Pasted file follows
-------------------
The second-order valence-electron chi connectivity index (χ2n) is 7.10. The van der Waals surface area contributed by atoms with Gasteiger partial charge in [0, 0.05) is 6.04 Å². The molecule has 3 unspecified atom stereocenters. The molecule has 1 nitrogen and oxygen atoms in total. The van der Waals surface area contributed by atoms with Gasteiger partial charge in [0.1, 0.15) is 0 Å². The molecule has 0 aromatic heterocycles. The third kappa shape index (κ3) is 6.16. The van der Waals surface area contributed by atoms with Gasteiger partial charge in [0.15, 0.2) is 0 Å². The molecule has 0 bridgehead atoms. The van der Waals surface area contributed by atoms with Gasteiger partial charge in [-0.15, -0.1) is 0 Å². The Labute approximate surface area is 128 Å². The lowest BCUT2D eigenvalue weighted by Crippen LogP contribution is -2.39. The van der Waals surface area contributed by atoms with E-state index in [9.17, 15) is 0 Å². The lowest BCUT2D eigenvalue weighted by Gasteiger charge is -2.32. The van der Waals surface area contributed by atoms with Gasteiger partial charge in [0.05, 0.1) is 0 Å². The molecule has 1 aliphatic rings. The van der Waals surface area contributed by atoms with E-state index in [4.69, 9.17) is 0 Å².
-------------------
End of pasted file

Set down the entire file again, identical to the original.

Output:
The second-order valence-electron chi connectivity index (χ2n) is 7.10. The van der Waals surface area contributed by atoms with Gasteiger partial charge in [0, 0.05) is 6.04 Å². The molecule has 3 unspecified atom stereocenters. The molecule has 1 nitrogen and oxygen atoms in total. The van der Waals surface area contributed by atoms with Gasteiger partial charge in [0.1, 0.15) is 0 Å². The molecule has 0 aromatic heterocycles. The third kappa shape index (κ3) is 6.16. The van der Waals surface area contributed by atoms with Gasteiger partial charge in [0.15, 0.2) is 0 Å². The molecule has 0 bridgehead atoms. The van der Waals surface area contributed by atoms with Gasteiger partial charge in [-0.15, -0.1) is 0 Å². The Labute approximate surface area is 128 Å². The lowest BCUT2D eigenvalue weighted by Crippen LogP contribution is -2.39. The van der Waals surface area contributed by atoms with E-state index in [9.17, 15) is 0 Å². The lowest BCUT2D eigenvalue weighted by Gasteiger charge is -2.32. The van der Waals surface area contributed by atoms with Gasteiger partial charge in [0.05, 0.1) is 0 Å². The molecule has 1 aliphatic rings. The van der Waals surface area contributed by atoms with E-state index in [4.69, 9.17) is 0 Å².